Volcano Erupts And The Outcome Is Worse Than Expected

Massive craters spewing hot lava is something most of us can only envision happening in the movies.

With magma blowing the thermometer at over 2,000 degrees Fahrenheit, devastation is surely in its path.

On the big island of Hawaii, that is exactly what they are facing as a volcano erupts, causing many to be forced to evacuate their homes.

Fox News reported:

Lava erupting from Hawaii’s powerful Kilauea volcano has now destroyed at least 26 homes, more than double the previous figure, officials announced Sunday, citing grim findings from an aerial survey by the fire department.

Scientists reported lava spewing more than 200 feet into the air. More than 1,700 people have evacuated, and some said they may have to stay away from their homes for a long time. There was no initial word of anybody injured.”

This past weekend when the volcano initially erupted, lava destroyed 9 homes by early day.

As hours passed the destruction was worse than experts anticipated and many more homes were lost to the relentless fiery stream.

Big Island Civil Defense officials are blaming two new fissures that appeared Sunday in the Leilani Estates subdivision, which were not expected according to earlier reports.

Fox News reported on how long we should see movement continue:

“There’s more magma in the system to be erupted. As long as that supply is there, the eruption will continue,” U.S. Geological Survey volcanologist Wendy Stovall said.”

Fissures, which are volcanic vents that lava seeps out of, are popping up all around the crater site, with as many as 10 appearing since Thursday according to Fox News.

This is not the first time this volcano has been active on the island of Hawaii. The Kilauea erupted June 29, 1983, and has been having smaller eruptions ever since.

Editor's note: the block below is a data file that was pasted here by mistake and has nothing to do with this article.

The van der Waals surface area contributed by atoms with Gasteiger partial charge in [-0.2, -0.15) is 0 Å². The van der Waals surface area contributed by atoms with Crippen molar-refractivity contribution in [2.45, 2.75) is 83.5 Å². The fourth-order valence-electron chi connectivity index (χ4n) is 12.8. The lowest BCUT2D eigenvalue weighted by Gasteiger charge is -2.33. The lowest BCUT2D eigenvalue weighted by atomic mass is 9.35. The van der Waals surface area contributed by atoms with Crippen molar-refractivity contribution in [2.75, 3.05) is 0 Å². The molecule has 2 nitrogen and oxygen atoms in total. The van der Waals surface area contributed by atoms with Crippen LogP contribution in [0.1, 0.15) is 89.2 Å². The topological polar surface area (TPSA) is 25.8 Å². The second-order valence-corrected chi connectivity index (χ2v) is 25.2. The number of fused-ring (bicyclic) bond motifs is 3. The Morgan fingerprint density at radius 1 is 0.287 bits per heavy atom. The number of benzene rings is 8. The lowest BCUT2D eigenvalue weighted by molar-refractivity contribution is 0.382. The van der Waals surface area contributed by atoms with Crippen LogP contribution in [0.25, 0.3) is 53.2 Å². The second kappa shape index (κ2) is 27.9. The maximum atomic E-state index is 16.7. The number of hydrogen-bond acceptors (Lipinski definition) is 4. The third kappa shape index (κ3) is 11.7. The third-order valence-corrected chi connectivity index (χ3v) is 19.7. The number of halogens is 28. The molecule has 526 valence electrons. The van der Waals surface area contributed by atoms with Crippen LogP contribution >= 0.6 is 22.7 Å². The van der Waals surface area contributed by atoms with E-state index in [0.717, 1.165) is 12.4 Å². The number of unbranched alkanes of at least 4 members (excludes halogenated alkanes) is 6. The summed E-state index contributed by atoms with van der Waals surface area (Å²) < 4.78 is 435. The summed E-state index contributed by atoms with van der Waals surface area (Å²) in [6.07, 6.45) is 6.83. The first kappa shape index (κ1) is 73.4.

Live Science reported:

To the casual observer, Kilauea appears to be part of the larger volcano Mauna Loa, but geological data indicates that it is a separate volcano with its own vent and conduit system. Kilauea has had more than 60 recorded eruptions in the current cycle, according to the U.S. Geological Survey, and has been erupting on a continuous basis since 1983.

On May 3, 2018, the volcano erupted dramatically, several hours after a magnitude-5.0 quake struck the Big Island. The eruption spewed lava into residential subdivisions in the Puna district of the Big Island, prompting mandatory evacuations of the Leilani Estates and Lanipuna Gardens subdivisions, the Honolulu Star-Advertiser reported.”

One single mom of 2, Amber Makuakane, knew that a dramatic eruption was possible, but decided to try and live in the area near her family regardless.

Makuakane had to evacuate after a fissure opened up across the street, and is unsure she will be able to return, according to Fox News.

Officials told residents who were forced to evacuate that they may be able to come back to get pets, medicine and other essential items that were left with the quick exodus.

Now, a week after the initial release of lava, a bigger explosion that could hurl “boulders the size of refrigerators” may be on the forecast, according to CBS News.

Geologists are warning of an explosion that will be bigger than anything they have seen in 100 years.

A suspected rock fall inside the crater caused thick smoke to billow out of the pit, giving residents an ominous feeling regarding what may happen next.

The reason the experts foresee a possible huge eruption is because as the lava levels drain lower to groundwater level, “pressurized steam can cause an explosion, shooting rocks and ash miles away from the crater”, according to CBS News.

Volcanoes National Park, a popular tourist stop, was closed Friday because of the impending danger, which hasn’t happened since 1924.

As fissures spread further than expected, more areas will need to be monitored for evacuation.

The mountain that contains Kilauea is on the eastern side of the Big Island, and residents on the other side of the island are safe at this time.

It has been tough for the locals in the area who are still dealing with the jarring effects of the earthquakes that started this chain of events, and the constant tremors that have been the aftermath.

Residents in the danger zones are encouraged to review emergency protocol and evacuation plans.

Unfortunately, all one can do is wait and see if the volcano erupts.

The Hawaiian Volcano Observatory is closely monitoring all action within and around the crater and the fissures to try and stay on top of keeping all residents safe and away from danger.

Please let us know in the comments section if you have witnessed any similar natural events, or if you think they should rebuild the area near the volcano again after danger passes.

 

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